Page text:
The news that Governor Gavin Newsom intends to permanently close California’s Division of Juvenile Justice was a surprise to many, including youth advocates, along with most of the state’s county governments, and agencies.
Yet, based on a new motion authored by Supervisors Mark Ridley-Thomas and Sheila Kuehl, which should come up for a vote on Tuesday, May 26, it appears that Los Angeles County hopes to use last week’s unexpected news as an opportunity to move the county’s youth justice system toward reinvention.
Last week’s DJJ announcement was a part of the May revision of Governor Newsom’s budget, released on May 14, as a strategy to close the state’s anticipated budget gap of more than $54 billion brought on by the COVID-19 crisis. Specifically, Newsom proposed to stop taking any more youth into the DJJ system starting on January 1, 2021—keeping them instead in their individual counties. Then the idea is to gradually phase out the state’s three youth prisons altogether, along with DJJ’s youth fire camp.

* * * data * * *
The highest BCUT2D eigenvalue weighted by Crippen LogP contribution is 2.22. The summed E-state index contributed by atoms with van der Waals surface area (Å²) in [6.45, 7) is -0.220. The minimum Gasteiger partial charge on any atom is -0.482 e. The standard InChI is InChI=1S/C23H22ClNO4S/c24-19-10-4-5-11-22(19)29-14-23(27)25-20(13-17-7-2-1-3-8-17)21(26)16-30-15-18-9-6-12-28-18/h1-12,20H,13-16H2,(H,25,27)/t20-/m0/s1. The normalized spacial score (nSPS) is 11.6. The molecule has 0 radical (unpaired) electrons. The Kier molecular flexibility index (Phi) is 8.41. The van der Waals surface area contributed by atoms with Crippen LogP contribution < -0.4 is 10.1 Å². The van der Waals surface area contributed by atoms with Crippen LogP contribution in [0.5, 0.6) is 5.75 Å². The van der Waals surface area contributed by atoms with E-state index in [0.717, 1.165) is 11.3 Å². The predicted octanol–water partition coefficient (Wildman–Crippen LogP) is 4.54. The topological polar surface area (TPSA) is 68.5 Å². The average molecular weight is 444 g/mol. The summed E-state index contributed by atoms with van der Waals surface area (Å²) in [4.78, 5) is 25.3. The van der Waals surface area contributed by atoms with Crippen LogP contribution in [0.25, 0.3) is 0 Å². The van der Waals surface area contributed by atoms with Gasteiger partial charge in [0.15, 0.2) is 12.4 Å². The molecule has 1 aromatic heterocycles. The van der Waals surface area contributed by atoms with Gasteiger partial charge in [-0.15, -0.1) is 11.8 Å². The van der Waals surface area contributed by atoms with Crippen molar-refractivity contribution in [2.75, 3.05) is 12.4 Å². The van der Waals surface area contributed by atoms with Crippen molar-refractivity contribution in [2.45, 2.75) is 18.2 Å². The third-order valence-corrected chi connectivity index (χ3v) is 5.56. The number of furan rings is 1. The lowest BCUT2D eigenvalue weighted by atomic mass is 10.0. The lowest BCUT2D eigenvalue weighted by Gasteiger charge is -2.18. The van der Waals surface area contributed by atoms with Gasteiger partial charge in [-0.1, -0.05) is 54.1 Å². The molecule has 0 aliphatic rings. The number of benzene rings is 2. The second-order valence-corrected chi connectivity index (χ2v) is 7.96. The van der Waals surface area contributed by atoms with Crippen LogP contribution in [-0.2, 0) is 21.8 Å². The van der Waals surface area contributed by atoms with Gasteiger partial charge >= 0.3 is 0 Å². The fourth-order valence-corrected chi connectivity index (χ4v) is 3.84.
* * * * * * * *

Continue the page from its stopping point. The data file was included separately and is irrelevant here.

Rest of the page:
In 2019, the governor announced his decision to move DJJ out from under the supervision of the state’s prison system, the California Department of Corrections and Rehabilitation (CDCR), and place it instead under the umbrella of the Department of Health and Human Services (DHHS). The proposed move served to signal a long-hoped-for change in DJJ’s culture, moving it farther toward rehabilitation and healing, and away from punishment.
Last week’s brand new announcement about closing DJJ completely, might transform the treatment of the youth that comprise DJJ’s population more quickly. Or it could mean that the state facilities — which, for most counties were being used as an alternative to adult prison for youth involved in very serious crimes — would now mean that most such high needs youth would wind up in adult court and adult lock-ups, instead of having the chance to bend the trajectories of their lives in a healthier direction.